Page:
Terkait dengan hal tersebut, perkembangan AI sendiri saat ini juga menjadi salah satu hal yang diperhatikan oleh lembaga pemerintah terkait, salah satunya adalah Direktorat Jenderal Kekayaan Intelektual Kementerian Hukum dan Hak Asasi Manusia (Kemenkumham). Kemenkumham melalui Dirjen Kekayaan Intelektual menyampaikan bahwa AI berpotensi bisa menjadi subyek hukum seperti dengan perorangan atau korporasi (hukumonline.com, 2/7/2020).

Sebagai penutup, perkembangan teknologi artificial intelligence yang sangat pesat merupakan fenomena yang hampir tidak bisa dibendung. Dengan segala manfaat kebaikannya, tidak bisa dipungkiri bahwa AI juga membawa berbagai tantangan baru, salah satunya adalah terkait dengan perlindungan hak kekayaan intelektual yang semakin sulit. Untuk itu, dibutuhkan reformasi hukum yang sesuai untuk dapat mengakomodir keadaan tersebut.

Originally published here

For the farm bill to do any good, it needs to prioritize this one thing

Is the farm bill a welfare program for slackers or the last-ever chance to create a sustainable food model for the future? Listening to Republicans and Democrats, those seem to be the only two choices.

The $1 trillion-plus spending package that is the 2023 farm bill is set to become an unprecedented point of contention in Congress. The farm bill has traditionally been a bipartisan effort; however, lawmakers on the Republican bench are concerned over the implications of the bill for the debt ceiling.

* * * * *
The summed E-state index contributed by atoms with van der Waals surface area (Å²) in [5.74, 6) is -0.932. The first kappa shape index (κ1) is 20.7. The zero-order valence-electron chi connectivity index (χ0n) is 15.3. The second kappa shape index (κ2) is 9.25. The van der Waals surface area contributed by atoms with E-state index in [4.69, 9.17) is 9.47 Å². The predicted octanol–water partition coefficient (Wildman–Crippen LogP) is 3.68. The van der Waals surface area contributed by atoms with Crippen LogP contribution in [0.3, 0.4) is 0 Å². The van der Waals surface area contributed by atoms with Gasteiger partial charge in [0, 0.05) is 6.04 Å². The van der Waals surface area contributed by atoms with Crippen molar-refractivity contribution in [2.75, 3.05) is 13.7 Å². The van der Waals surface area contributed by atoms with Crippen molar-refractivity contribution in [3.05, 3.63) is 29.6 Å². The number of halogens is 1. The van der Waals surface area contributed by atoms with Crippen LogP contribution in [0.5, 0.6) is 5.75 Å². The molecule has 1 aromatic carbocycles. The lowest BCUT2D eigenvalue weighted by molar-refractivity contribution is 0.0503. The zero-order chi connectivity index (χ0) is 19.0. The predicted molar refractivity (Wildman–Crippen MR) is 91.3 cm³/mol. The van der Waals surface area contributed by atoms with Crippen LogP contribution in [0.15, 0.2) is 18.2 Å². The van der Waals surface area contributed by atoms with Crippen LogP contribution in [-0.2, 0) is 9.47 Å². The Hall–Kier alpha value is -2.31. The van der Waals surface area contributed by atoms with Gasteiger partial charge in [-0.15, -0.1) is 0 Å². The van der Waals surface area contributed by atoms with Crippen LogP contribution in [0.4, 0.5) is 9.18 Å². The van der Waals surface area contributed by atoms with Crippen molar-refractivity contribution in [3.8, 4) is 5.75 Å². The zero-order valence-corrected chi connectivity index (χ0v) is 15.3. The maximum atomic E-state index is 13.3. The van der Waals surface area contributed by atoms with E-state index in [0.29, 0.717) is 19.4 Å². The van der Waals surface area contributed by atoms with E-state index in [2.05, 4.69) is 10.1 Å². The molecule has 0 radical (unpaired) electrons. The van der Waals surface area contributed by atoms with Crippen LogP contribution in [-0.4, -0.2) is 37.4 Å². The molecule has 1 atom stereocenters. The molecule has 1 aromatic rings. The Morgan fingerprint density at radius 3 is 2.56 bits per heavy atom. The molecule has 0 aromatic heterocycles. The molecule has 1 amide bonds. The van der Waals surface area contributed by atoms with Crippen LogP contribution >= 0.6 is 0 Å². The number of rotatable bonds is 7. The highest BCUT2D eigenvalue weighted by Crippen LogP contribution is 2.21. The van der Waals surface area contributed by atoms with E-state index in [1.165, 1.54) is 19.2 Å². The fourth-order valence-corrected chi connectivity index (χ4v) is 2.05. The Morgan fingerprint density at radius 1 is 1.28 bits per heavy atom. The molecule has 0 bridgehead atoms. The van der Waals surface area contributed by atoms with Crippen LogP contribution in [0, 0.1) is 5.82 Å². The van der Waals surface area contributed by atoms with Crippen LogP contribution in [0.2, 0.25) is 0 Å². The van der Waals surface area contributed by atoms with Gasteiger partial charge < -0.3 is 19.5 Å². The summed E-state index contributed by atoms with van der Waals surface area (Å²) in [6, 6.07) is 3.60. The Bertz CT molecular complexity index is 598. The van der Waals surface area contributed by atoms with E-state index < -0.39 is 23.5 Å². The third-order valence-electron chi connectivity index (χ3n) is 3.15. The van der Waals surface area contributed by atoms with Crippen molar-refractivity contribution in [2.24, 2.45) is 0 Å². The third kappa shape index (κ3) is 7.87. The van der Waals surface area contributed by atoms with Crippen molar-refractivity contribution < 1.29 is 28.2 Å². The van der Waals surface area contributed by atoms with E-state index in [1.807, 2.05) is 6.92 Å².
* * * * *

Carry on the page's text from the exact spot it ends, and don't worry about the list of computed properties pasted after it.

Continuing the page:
The farm bill is a five-year legislative plan that governs much of America’s food production. It dictates everything from how food is made to who has access to it, including everything from farmer training to crop insurance and food research. Arguably, programs such as these are expensive because, evidently, so is agriculture. 

The United States is not alone in this aspect, given the fact that the European Union uses more than a third of its annual budget for farming and regional development. However, the largest factor for the sizable price tag is nutrition programs, covering a welfare aspect that has far less consensus in Congress: food stamps.

House Republicans believe that the farm bill should limit access to the Supplemental Nutrition Assistance Program by changing work requirements for its beneficiaries. In plain English, this means: If you’re able-bodied and do not have children, food stamps will only be accessible if you’re over the age of 55, from the existing 49. 

While it is important to look at the sizable cost of SNAP payments in the farm bill, both Republicans and Democrats should strive for a more thorough vision of agriculture. The price of food stamp policies is also defined by the overall cost of food.